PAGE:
Ireland must engage in a deeper way with its diaspora in order to prosper in a world of increasing uncertainty, Tim O’Connor, a former senior Irish diplomat, told a gathering of Irish-Americans in Dublin on Tuesday evening. Ahead of Donald Trump’s presidency in the US and the UK’s forthcoming departure from the EU, he said that now was not a moment to be thinking small.
As the new president-elect prepares to take office, traditional analysts scramble to prepare policy papers on their public diplomacy recommendations. In keeping with the twist of the Trump candidacy, it seems fitting to turn the tables and see what insights public diplomacy may glean from the Trump run. Social media, emotion, and identity are redefining traditional strategies, and Trump has exploited these shifting communication dynamics.
When dealing with the Trump administration, China should pay attention to several factors. First, China should get to know Trump's political ambitions, and establish contacts with his core team. China should strengthen the role of non-governmental actors in public diplomacy, and improve Sino-US public diplomacy by using think tanks to effectively control conflicts. Last but not the least, China needs to enhance social media communication and promote international discourse.
There are three possible Cuba scenarios in a Trump administration. The first is the uninterrupted continuation of Obama’s policy that has increased the scope of U.S.-Cuban commerce, allowed for expanded travel of U.S. citizens to the island, and normalized diplomatic relations. The second is rolling back all of the Obama changes, returning policy to the time of President George W. Bush, which would not only halt all U.S.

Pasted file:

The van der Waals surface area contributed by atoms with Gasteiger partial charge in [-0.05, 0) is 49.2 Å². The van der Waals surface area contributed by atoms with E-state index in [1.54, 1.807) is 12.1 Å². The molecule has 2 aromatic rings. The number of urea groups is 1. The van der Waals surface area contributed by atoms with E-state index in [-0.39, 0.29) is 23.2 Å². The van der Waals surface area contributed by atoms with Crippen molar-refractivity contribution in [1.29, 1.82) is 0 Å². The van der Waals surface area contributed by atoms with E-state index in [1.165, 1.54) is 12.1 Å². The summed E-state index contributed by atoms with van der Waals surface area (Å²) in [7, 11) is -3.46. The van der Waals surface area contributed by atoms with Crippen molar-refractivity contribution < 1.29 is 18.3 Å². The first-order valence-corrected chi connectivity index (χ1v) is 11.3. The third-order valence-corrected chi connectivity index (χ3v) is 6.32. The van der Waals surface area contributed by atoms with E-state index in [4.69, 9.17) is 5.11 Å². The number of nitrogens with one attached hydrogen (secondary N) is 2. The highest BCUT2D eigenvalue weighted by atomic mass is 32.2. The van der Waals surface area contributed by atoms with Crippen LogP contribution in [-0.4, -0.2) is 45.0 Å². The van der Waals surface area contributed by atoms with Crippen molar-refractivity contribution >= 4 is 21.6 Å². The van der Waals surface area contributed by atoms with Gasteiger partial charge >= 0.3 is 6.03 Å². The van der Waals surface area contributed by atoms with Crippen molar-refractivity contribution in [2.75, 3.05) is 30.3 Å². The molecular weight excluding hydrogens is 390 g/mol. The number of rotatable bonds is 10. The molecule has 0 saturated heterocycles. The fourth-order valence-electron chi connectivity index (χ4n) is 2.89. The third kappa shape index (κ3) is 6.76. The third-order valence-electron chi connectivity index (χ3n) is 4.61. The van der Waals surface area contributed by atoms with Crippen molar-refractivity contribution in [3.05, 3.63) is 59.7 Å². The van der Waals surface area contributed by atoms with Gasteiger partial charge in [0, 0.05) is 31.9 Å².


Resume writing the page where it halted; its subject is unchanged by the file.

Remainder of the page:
Tweets, of course, do not speak. They are lines, no more than 140 characters, broadcast to the world, lacking the context of a 40-page policy paper or even a full paragraph tossed off during a backyard barbecue. And the utterings of the next president often prompt a slew of questions about how they relate to policy or international diplomacy and whether they promote falsehoods or increase global instability.
During times of divide, we must look to connect as human beings rather than stereotyping our neighbor and placing each other in categories -- right vs. left, urban vs. rural, educated vs. less educated, etc. Understanding each other in a human sense, and working together to resolve challenges that we face together as a nation, is the only way we will move forward.
South Korea is a latecomer when it comes to public diplomacy. It can learn from Taiwan's experience, especially its public diplomacy with the United States. It's a fitting proposition because there is a view that South Korea, under Park Geun-hye, displayed the appearance of "tilting" towards China at the expense of the U.S., its major ally.
Omari Faulkner on harnessing the power of diplomacy to unite a divided America.